Recently, users of Google’s search engine have noticed a change in the design of the ad label on the results page. The label formerly had a green background with white text – now it has a white background with green text and a matching green outline.
Use of the green background has been short-lived; it was first introduced less than a year ago. Previously, ad labels had an orange-yellow background. When the green label first appeared, Google cited the need to make the colours on its results page more streamlined. This alteration was especially geared towards mobile devices.
According to Google, tests have indicated that the latest change will not have an impact on users’ ability to distinguish ads from other listings. They claim it will make search results easier to read, and describe the new label as ‘more legible’ than the previous one.
But many users are unconvinced, believing the change will make ads stand out less than before. It has been suggested that Google is simply looking to increase revenue by misleading searchers into clicking on irrelevant ads. Some critics point out that large businesses like Google tend only to make changes if profits will be increased as a result.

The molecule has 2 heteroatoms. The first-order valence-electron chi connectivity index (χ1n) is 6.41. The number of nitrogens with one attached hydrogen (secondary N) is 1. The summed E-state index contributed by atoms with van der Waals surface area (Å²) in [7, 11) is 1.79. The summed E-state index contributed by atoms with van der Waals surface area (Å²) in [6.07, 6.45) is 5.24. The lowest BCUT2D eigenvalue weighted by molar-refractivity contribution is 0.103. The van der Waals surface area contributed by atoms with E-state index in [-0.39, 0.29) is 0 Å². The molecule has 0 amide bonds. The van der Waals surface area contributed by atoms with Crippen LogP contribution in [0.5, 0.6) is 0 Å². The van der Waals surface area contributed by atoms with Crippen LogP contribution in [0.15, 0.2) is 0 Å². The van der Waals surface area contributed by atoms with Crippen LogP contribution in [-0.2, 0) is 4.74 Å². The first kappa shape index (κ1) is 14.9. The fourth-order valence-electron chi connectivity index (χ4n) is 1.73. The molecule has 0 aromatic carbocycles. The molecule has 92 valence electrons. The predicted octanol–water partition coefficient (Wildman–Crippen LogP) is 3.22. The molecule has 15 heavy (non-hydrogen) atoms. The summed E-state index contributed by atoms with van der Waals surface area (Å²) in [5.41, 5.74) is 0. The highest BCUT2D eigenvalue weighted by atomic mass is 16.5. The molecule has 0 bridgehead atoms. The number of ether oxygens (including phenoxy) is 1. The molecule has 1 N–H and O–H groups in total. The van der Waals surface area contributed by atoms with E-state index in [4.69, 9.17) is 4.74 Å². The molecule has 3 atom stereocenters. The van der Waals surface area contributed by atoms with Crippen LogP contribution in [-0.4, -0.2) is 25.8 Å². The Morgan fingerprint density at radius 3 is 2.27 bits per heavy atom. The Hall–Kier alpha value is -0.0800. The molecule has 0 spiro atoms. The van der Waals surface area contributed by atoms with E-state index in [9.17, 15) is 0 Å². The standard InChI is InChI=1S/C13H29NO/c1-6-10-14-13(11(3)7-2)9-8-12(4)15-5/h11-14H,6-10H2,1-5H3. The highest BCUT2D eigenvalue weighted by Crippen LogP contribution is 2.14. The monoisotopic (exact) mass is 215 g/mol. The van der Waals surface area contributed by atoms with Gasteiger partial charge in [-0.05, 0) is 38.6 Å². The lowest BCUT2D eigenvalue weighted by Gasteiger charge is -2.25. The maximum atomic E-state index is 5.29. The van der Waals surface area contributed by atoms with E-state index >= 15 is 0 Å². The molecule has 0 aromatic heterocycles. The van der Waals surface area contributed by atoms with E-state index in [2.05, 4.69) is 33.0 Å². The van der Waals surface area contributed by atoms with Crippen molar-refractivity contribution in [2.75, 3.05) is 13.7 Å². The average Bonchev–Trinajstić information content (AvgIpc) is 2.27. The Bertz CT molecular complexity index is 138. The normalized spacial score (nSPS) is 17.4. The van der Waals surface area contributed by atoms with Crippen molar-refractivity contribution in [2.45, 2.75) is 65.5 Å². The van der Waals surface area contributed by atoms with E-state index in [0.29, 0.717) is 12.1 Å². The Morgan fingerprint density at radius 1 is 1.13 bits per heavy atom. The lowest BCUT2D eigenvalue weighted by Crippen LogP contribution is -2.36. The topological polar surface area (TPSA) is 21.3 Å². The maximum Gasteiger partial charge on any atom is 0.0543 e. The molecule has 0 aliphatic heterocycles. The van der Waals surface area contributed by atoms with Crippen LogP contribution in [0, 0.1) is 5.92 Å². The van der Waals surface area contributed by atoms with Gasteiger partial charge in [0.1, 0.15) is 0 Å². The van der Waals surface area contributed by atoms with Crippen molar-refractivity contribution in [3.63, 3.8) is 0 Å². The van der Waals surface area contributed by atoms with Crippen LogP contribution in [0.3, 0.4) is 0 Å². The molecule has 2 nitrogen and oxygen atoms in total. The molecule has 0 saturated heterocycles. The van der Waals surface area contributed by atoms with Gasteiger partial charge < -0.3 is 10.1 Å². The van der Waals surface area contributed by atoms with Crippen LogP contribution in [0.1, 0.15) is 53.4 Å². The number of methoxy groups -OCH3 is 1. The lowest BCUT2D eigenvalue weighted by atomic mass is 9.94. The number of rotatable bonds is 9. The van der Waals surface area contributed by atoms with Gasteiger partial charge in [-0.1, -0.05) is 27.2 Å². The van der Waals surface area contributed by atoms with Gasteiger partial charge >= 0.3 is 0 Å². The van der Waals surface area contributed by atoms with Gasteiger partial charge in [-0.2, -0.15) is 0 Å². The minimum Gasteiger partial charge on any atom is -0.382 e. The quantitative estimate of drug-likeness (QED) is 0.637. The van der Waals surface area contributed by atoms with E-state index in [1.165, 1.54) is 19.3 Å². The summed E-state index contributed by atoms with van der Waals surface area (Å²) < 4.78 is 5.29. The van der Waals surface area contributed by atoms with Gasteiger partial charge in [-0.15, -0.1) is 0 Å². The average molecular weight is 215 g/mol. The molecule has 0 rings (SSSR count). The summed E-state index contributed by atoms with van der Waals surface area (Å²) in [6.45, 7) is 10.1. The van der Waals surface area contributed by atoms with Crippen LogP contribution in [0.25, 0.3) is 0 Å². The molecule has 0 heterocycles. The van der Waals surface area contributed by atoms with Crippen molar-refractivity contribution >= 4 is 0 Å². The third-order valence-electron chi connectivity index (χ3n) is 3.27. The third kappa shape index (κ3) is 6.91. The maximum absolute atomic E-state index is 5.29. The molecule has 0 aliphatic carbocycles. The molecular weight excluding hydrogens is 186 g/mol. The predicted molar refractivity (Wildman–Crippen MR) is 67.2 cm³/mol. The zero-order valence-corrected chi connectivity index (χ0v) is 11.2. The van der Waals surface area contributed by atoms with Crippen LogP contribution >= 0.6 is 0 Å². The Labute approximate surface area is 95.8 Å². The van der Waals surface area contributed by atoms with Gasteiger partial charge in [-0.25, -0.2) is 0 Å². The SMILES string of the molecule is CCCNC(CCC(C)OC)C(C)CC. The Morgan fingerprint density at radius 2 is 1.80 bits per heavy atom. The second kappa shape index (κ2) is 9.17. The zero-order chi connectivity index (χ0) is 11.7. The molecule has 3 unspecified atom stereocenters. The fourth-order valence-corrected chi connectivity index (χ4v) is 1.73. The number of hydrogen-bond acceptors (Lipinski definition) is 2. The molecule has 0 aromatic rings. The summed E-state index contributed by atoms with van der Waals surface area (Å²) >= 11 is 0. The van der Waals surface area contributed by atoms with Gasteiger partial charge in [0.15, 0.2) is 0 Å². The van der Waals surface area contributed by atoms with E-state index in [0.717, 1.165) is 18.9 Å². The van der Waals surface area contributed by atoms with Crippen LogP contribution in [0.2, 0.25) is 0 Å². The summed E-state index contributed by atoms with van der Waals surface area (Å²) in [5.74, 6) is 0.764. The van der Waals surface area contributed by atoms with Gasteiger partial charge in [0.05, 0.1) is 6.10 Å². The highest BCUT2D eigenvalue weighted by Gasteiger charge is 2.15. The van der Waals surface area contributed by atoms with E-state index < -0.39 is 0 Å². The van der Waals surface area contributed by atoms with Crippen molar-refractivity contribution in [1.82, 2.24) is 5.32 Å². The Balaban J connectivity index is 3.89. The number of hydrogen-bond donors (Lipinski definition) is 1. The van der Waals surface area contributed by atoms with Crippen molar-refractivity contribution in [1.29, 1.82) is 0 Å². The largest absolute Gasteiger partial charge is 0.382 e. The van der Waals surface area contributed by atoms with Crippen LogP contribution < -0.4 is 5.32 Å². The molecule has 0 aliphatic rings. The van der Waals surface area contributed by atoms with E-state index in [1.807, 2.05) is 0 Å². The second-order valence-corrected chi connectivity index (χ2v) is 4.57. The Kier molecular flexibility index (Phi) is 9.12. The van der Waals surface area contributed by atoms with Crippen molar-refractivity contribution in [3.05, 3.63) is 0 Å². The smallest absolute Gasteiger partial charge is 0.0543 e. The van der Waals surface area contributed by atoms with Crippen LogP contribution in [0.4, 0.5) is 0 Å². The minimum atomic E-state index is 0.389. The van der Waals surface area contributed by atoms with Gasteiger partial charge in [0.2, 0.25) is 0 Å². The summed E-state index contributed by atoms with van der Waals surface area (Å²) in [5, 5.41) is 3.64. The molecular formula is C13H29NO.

Some years ago, Google experimented with using different shades of blue for its ad links, and found that certain ones increased the likelihood that users would click on the links. They claimed that this change earned them an extra $200 million over the course of a year. Could the new ad label be designed to do something similar?
Not according to a Google spokesperson, who says that testing ‘potential improvements’ to their search results page is a routine matter. The company seems adamant that the only motivation behind the changes is to improve the appearance and user-friendliness of the site. Whether their profits will be affected as a result remains to be seen.
Google began rolling out the new version of the label in the UK at the end of January. The transition should soon be soon complete worldwide.